ERC Advanced Grant for astronomer Huub Röttgering
Astronomer Huub Röttgering, Director of the Leiden Observatory, has been awarded an ERC Advanced Grant to study how and when the first quasars, galaxies and galaxy clusters were formed.
Quasars are galaxies containing a very luminous object in their centre. The light from this object irradiates through matter which is falling in the direction of a massive black hole. Galaxy clusters consist of many thousands of galaxies and are the most massive objects in the universe. One of the most fundamental questions in astronomy is how and when galaxy clusters and quasars were formed. Scientists are increasingly coming to the conclusion that the formations of the two kinds of systems go hand in hand.
For his research, Röttgering will be using LOFAR. LOFAR (Low Frequency Array) is a revolutionary new radio telescope which is being built in the Netherlands. The telescope consists of 25,000 antennae spread over 48 fields in the north of the Netherlands, Germany, Sweden, France and England. LOFAR will make it possible to make uniquely sensitive observations a the lowest radio frequencies. The analysis of these observations is expected to provide new insights into the role of cold and hot gas and magnetic fields in the formation of galaxy clusters and quasars.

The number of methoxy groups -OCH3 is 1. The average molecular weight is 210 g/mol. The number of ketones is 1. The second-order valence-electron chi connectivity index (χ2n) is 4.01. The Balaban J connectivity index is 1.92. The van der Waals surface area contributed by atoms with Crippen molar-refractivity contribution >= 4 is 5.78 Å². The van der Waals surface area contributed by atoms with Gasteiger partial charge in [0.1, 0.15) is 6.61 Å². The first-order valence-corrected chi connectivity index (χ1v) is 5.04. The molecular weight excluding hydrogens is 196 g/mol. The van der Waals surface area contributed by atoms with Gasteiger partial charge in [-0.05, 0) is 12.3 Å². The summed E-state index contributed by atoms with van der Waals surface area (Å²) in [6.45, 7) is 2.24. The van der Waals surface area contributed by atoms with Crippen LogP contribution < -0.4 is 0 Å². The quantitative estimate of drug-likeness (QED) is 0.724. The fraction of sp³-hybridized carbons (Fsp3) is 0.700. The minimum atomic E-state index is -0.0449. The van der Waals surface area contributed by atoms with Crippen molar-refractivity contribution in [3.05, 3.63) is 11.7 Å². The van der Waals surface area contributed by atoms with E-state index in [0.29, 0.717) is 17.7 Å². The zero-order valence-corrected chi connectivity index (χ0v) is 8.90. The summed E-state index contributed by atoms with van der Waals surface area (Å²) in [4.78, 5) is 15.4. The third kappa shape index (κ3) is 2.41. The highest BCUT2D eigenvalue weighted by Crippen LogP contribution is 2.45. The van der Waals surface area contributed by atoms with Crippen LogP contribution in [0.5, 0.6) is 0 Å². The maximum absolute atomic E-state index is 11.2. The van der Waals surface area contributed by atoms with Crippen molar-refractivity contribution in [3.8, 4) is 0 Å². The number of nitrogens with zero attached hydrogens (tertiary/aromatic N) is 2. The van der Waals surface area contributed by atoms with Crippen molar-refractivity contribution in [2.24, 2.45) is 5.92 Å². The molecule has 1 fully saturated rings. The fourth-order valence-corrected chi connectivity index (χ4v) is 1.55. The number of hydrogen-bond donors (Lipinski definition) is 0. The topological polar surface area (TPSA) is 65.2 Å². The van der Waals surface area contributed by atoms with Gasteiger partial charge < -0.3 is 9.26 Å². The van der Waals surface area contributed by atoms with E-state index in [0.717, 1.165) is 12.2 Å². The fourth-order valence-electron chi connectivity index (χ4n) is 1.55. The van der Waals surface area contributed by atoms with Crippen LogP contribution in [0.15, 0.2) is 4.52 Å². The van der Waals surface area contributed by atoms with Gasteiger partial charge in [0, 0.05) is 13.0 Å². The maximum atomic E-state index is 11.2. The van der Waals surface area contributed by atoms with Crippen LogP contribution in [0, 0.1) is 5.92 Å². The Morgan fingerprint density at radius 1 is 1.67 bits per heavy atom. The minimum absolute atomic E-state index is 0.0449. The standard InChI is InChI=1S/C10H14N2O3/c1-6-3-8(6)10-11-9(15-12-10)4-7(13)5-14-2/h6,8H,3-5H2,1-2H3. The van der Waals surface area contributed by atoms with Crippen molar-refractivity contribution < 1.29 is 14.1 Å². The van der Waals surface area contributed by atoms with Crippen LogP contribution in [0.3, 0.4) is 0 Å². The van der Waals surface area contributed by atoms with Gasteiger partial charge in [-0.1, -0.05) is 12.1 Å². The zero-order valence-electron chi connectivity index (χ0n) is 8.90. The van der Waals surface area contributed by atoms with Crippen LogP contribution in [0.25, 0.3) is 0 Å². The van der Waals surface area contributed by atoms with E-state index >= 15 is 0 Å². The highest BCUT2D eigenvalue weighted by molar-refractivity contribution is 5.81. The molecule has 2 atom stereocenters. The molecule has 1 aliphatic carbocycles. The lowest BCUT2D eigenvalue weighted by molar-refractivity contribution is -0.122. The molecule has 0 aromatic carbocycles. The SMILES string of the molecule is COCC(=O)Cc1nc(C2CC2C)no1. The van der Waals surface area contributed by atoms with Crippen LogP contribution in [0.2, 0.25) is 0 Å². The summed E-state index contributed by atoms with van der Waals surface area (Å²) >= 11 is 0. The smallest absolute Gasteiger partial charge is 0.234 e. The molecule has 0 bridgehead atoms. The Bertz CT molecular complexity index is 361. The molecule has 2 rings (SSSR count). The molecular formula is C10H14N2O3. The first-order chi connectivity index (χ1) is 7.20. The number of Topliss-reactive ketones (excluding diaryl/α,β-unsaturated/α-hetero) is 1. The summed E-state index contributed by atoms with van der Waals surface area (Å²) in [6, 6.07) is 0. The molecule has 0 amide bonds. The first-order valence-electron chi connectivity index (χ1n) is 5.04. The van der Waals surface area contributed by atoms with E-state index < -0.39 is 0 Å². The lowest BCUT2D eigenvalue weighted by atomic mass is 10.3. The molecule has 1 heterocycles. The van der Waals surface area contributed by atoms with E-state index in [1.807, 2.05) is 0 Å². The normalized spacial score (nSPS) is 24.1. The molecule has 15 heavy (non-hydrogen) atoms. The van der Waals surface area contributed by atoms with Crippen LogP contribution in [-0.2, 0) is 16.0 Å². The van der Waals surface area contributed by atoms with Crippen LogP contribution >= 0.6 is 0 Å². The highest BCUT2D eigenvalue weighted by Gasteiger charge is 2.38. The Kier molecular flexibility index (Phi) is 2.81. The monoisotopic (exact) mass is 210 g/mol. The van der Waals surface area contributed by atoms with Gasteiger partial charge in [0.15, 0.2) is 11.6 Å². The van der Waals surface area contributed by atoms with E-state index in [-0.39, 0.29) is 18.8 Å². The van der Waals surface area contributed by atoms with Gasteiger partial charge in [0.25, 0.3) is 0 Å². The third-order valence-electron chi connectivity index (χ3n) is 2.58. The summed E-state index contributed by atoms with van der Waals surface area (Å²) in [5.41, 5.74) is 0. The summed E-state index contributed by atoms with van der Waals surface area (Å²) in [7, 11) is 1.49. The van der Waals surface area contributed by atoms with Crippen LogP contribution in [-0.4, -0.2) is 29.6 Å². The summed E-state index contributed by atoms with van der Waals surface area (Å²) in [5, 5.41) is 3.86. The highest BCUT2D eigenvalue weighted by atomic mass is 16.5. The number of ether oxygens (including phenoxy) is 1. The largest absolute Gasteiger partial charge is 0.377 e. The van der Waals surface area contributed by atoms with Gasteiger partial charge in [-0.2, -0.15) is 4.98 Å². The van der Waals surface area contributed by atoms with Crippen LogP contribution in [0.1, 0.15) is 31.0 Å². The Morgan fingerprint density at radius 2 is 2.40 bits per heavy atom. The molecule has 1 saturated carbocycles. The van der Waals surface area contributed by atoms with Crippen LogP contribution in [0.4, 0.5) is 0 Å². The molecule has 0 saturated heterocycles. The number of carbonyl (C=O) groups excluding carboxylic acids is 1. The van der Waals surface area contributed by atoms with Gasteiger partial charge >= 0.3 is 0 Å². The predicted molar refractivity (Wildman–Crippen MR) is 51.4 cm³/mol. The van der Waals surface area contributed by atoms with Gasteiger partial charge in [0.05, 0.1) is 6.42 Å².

The European Research Council (ERC) awards Advanced Grants to eligible excellent researchers who defended their thesis a minimum of nine years ago and who intend to use the grant to carry out pioneering research. The maximum amount of the grant is 3.5 million euro. Other Leiden astronomers who have also beenawarded an Advanced Grant are Ewine van Dishoeck, Xander Tielens and Marijn Franx.
(20 December 2012/HR/CH)